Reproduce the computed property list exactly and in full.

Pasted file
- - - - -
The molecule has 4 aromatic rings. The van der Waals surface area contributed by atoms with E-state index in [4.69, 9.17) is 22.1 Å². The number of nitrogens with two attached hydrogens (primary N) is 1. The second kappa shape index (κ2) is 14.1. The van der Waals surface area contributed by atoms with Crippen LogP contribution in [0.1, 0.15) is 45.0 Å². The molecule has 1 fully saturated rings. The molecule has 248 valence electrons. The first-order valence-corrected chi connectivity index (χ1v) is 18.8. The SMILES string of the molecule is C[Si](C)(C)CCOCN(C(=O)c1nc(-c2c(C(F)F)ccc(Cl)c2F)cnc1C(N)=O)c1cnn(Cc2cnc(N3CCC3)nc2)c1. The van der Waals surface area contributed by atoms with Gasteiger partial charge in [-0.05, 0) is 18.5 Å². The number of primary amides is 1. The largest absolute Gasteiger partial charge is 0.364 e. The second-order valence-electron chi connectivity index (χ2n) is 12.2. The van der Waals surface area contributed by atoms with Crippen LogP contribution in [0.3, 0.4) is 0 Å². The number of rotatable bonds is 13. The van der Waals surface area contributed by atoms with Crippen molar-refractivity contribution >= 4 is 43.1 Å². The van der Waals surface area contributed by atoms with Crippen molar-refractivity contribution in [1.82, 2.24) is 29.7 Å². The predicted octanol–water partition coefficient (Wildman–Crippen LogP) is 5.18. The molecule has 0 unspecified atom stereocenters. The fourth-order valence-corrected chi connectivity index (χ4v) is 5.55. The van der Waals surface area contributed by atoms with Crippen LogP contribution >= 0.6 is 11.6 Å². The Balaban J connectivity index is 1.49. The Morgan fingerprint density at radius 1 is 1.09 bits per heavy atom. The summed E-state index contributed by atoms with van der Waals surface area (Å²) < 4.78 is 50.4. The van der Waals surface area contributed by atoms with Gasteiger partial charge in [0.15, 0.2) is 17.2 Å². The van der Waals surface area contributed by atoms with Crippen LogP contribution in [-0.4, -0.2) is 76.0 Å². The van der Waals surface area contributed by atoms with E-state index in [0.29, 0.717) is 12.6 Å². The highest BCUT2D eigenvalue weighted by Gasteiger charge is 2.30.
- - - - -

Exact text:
The molecule has 4 aromatic rings. The van der Waals surface area contributed by atoms with E-state index in [4.69, 9.17) is 22.1 Å². The number of nitrogens with two attached hydrogens (primary N) is 1. The second kappa shape index (κ2) is 14.1. The van der Waals surface area contributed by atoms with Crippen LogP contribution in [0.1, 0.15) is 45.0 Å². The molecule has 1 fully saturated rings. The molecule has 248 valence electrons. The first-order valence-corrected chi connectivity index (χ1v) is 18.8. The SMILES string of the molecule is C[Si](C)(C)CCOCN(C(=O)c1nc(-c2c(C(F)F)ccc(Cl)c2F)cnc1C(N)=O)c1cnn(Cc2cnc(N3CCC3)nc2)c1. The van der Waals surface area contributed by atoms with Gasteiger partial charge in [-0.05, 0) is 18.5 Å². The number of primary amides is 1. The largest absolute Gasteiger partial charge is 0.364 e. The second-order valence-electron chi connectivity index (χ2n) is 12.2. The van der Waals surface area contributed by atoms with Crippen LogP contribution in [0.3, 0.4) is 0 Å². The number of rotatable bonds is 13. The van der Waals surface area contributed by atoms with Crippen molar-refractivity contribution >= 4 is 43.1 Å². The van der Waals surface area contributed by atoms with Crippen molar-refractivity contribution in [1.82, 2.24) is 29.7 Å². The predicted octanol–water partition coefficient (Wildman–Crippen LogP) is 5.18. The molecule has 0 unspecified atom stereocenters. The fourth-order valence-corrected chi connectivity index (χ4v) is 5.55. The van der Waals surface area contributed by atoms with Crippen LogP contribution >= 0.6 is 11.6 Å². The Balaban J connectivity index is 1.49. The Morgan fingerprint density at radius 1 is 1.09 bits per heavy atom. The summed E-state index contributed by atoms with van der Waals surface area (Å²) < 4.78 is 50.4. The van der Waals surface area contributed by atoms with Gasteiger partial charge in [0.15, 0.2) is 17.2 Å². The van der Waals surface area contributed by atoms with Crippen LogP contribution in [-0.4, -0.2) is 76.0 Å². The van der Waals surface area contributed by atoms with E-state index in [0.29, 0.717) is 12.6 Å². The highest BCUT2D eigenvalue weighted by Gasteiger charge is 2.30.